Like her stage persona, Olga Kern’s career sparkles with incredible competition wins and performances with international orchestras and artists. Born into a musical family in Moscow, she calls New York home these days where she teaches at the Manhattan School of Music, runs the Aspiration Foundation she and her conductor/composer brother Vladimir Kern established in 2012, runs her own international piano competition and looks forward to performing on stage again.
Olga’s journey from her first win (aged 11) at the Concertino Praga Competition in the Czech Republic, to the gold medal at the 2001 Van Cliburn International Piano Competition – the first woman in over 30 years to do so – and her stellar career that followed means she has a deep passion for ‘giving back’. The Aspiration Foundation provides financial and artistic assistance to young musicians throughout the world. Likewise, the Olga Kern International Piano Competition (OKIPC) she established in in 2016 – just like The Sydney – aims to provide that critical professional foothold for talented young pianists.
How are you using this time of social distancing and venue lockdowns? Taken up anything new? Learning new works?
In this uncertain time of COVID I am staying with my parents in Moscow, Russia. My last concert was in Reykjavik in March with the Iceland Symphony Orchestra, where I played Rachmaninoff’s Concerto No.3 in their beautiful Harpa Concert Hall. Then everything else was cancelled in my concert schedule. I couldn’t fly back to New York, where I have lived for more than 16 years already, as all flights were fully booked. So, the only option I had was to fly to Moscow to be with my parents. We can’t go anywhere as all boarders are closed in Russia. My son came here as well, so we have a family reunion. I don’t see my parents very often because I am on the road all the time performing, so this COVID situation gave me the chance to spend quality time with my family. I am listening to a lot of music, practising, teaching my students from the Manhattan School of Music (online of course), reading lots of books, and participating in online festivals and competitions. I keep myself busy!
Travel is extremely limited at the moment but is there a journey you would like to undertake in the future? For work, or for pleasure? What do you hope to find there?
I usually travel a lot; every week I am in a different place. Sometimes I visit three different countries in one week, with three different performances. So it’s nice to stay in one place for a longer period of time, I am enjoying it. I have been to and performed in almost every continent on our planet. For my vacations I usually prefer to stay at home. But the only place I dream of visiting is
Antarctica, the South Pole. That is the only continent I haven’t seen yet. My dream is to transport a piano and perform there – outside in that magical nature, beautiful music for beautiful nature. Nothing is impossible in life, so hopefully my dream will come true sometime in the future.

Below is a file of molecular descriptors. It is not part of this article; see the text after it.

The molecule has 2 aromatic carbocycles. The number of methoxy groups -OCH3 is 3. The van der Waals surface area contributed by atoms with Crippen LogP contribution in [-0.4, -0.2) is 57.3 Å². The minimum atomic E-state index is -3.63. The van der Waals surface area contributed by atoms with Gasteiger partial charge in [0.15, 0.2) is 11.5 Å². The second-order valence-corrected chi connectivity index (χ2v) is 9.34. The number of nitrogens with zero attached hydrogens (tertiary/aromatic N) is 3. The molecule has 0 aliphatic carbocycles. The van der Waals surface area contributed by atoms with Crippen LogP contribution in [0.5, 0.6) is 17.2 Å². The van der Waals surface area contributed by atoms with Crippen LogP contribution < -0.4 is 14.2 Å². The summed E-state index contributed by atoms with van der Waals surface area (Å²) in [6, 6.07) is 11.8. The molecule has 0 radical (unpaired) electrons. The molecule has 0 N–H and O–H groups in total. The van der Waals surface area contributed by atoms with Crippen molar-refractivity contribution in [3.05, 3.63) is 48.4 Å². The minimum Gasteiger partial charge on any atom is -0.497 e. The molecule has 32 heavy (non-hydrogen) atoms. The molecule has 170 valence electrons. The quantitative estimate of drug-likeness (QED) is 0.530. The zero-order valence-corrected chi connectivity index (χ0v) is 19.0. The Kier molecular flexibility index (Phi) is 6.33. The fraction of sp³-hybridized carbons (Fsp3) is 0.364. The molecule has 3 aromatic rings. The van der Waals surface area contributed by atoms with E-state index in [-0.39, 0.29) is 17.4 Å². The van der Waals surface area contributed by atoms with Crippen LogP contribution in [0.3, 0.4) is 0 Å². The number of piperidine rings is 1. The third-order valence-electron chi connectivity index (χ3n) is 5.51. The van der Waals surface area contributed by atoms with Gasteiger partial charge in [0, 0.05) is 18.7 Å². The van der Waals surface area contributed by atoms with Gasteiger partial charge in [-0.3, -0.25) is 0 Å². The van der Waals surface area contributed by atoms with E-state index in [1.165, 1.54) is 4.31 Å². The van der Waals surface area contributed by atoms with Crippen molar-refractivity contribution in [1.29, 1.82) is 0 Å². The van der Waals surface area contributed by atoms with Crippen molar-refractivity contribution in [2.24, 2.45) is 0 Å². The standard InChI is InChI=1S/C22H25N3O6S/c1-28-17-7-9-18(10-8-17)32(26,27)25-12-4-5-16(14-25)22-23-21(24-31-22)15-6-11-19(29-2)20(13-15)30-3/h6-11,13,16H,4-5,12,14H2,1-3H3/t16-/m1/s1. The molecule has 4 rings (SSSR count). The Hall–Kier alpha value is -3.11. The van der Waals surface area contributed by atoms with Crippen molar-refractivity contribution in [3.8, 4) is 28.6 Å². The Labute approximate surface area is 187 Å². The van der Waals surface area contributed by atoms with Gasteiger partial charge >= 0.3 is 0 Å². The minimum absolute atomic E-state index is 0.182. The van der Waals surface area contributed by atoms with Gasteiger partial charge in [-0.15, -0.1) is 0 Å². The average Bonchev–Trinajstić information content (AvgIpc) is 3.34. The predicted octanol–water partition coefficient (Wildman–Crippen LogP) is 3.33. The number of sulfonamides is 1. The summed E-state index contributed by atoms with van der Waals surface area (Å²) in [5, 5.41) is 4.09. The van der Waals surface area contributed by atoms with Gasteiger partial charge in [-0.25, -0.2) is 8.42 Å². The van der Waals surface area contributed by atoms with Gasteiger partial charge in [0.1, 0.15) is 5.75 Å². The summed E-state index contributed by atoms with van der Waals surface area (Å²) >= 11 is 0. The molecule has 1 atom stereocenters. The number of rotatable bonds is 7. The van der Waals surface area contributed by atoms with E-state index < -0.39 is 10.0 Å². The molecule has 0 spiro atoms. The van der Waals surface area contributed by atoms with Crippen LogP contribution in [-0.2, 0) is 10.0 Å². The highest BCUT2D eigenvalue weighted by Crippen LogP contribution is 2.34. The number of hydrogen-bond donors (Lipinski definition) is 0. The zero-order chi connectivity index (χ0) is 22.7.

Is there a work, or a composer, who has taken you on a ‘journey’ – perhaps of discovery, emotion or evolution – as you get more deeply involved with it/them?
I have many composers and pieces which have taken me on a journey of discovery throughout my career. I think to better understand the piece you are performing you must get to know the composer’s life, their other compositions – their symphonies, operas, chamber music etc. The process of learning and practising a new piece is totally magical, in my opinion. I love discovering new music, it’s always so fascinating for me.
Your Aspiration Foundation, the OKIPC and your work at the Manhattan School of Music and indeed as a juror of The Sydney, shows your deep commitment to helping young musicians succeed. Is this work the ‘destination’ as an accomplished musician, or part of your journey? Is there some else you want to achieve?
It’s definitely a journey for me. I am also involved in the Virginia Arts festival where I am the director of the chamber music series. Not only do we have there the Great Masters concert series, but also special concerts for young musicians who are just starting their career. I think it’s very important to help young musicians, to give them opportunities to perform. So my journey will continue in this direction. I have many interesting ideas, but I usually don’t like to talk about it when it’s just in the process. It’s always better to present it when it’s all ready, it’s always a nice and pleasant surprise.
Which do you prefer? The journey, or the destination?
I must say that I like both. The journey, because you are excited to see what is waiting for you at the destination. And the destination, because you can discover the new fantastic nature and culture there, meet and work with incredibly interesting people. I definitely like both!
When we hold our rescheduled competition in 2021, will this be your first time in Sydney? What are you looking forward to?
I have been to Australia before. I came to Sydney two years ago when I performed at the Huntington Estate chamber music festival. What a wonderful festival it is! Carl Vine and Musica Viva made a great festival there; it’s a beautiful place where the music and nature merge together in a very magical way. I met a lot of wonderful musicians there and made a lot of friends. So I can’t wait to come back to Sydney to see my old friends, meet new ones and to enjoy the unique nature of Australia… and, of course, to listen to and be inspired by the talented pianists which will be performing at the Sydney International Piano Competition. I can’t wait till next year!